There are so many ways to do printing with the 3-5 year old group. Three that we have done recently are bubble wrap prints, mirror prints and muffin tin prints. The muffin tin prints are from the fabulous book "Art workshop for children" by Barbara Rucci (www.artbarblog.com).
Bubble Wrap Prints
For this project I bubble wrapped the entire table (idea from Julia Linsteadt). I've also seen bubble wrapped trees (Art bar blog) which looks so awesome, if only I had a big tree in the garden to use.
I then used the book "Mix it Up" by Herve Tullet to get the children to apply finger paint to the bubble wrap and experiment with mixing colours. I read it out as they applied each colour and mixed away.
Here comes the printing part....then I handed out pieces of paper which the children pressed down onto the bubble wrap, pulled away, and viola they have a print! Double sided prints really as they got hand prints from their messy hand on the other side. Have a big stack of paper ready as they just keep printing and printing...
A great way to wrap up this activity (idea from Julia again) is to squirt shaving cream all over the bubble wrap and they can then mix it into the paint and get really messy..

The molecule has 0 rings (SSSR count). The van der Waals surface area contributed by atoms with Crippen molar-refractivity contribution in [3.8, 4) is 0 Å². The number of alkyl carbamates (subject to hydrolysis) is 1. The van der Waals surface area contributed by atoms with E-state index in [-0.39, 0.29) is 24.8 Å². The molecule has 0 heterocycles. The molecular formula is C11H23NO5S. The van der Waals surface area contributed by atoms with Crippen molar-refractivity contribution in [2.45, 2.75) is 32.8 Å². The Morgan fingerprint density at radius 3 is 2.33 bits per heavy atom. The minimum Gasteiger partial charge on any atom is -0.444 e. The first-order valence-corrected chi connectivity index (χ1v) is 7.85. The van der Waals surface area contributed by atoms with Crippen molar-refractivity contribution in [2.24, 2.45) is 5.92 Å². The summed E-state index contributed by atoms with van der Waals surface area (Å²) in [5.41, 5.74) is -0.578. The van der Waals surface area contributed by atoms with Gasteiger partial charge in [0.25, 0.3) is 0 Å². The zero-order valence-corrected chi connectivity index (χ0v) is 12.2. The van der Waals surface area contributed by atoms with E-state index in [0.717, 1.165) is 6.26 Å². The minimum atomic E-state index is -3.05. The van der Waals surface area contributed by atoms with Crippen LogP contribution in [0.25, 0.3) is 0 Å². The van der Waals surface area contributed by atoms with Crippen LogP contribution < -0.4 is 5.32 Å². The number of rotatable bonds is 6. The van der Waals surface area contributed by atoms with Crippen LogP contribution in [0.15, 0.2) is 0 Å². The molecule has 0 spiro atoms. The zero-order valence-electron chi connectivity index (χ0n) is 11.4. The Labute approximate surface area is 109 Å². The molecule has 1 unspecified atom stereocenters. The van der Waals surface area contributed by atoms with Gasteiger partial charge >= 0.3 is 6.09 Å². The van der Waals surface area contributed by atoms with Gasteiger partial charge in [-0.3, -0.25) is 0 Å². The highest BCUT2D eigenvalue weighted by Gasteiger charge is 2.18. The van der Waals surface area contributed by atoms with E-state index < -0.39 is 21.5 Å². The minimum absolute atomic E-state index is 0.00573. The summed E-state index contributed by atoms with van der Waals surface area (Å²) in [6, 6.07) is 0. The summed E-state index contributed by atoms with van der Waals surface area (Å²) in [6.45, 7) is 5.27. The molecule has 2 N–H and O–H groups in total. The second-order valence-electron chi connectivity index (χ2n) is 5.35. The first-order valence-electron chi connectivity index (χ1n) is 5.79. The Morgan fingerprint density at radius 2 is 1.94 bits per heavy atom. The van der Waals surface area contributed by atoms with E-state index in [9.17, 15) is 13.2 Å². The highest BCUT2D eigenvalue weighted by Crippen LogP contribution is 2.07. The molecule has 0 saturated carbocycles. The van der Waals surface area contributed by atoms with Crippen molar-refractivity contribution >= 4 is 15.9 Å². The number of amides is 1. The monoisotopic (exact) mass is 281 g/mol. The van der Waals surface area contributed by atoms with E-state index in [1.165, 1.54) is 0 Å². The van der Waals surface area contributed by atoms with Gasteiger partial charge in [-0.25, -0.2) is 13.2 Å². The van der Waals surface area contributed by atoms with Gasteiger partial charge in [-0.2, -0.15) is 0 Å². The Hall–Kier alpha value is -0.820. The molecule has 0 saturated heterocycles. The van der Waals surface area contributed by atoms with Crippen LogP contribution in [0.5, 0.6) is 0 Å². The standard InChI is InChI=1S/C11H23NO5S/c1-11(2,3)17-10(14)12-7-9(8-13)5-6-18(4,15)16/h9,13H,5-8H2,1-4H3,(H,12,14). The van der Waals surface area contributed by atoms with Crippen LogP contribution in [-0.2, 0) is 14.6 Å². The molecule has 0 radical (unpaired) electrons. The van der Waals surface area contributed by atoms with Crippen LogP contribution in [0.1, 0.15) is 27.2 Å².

It's always fun to paint on any surface that isn't paper. Mirrors are a great surface to use. If I had the space in my studio I would set up one huge mirror for painting just like Meri Cherry.
You can get the children to paint anything of course, and you don't need to take prints. However I thought this was a good opportunity for the preschoolers to really look at their faces, where their nose is, where the mouth is, how big are their eyes etc. They observed first, then painted their faces onto the mirrors. Then I handed out paper, which was pressed onto the painting and pulled off to reveal their print. We had some cloths available to wipe the mirror clean so they could start again with a new picture and the process is repeated.
Muffin Tin Prints
This is such an awesome idea with such great results. If you don't have a muffin tin, no worries, use an upside down paint palette or upside down containers. We used a few different things. Some children sat and did this for ages, others were a lot quicker. I decided to display the prints on black paper, yet Bar has a couple of other suggestions in her book.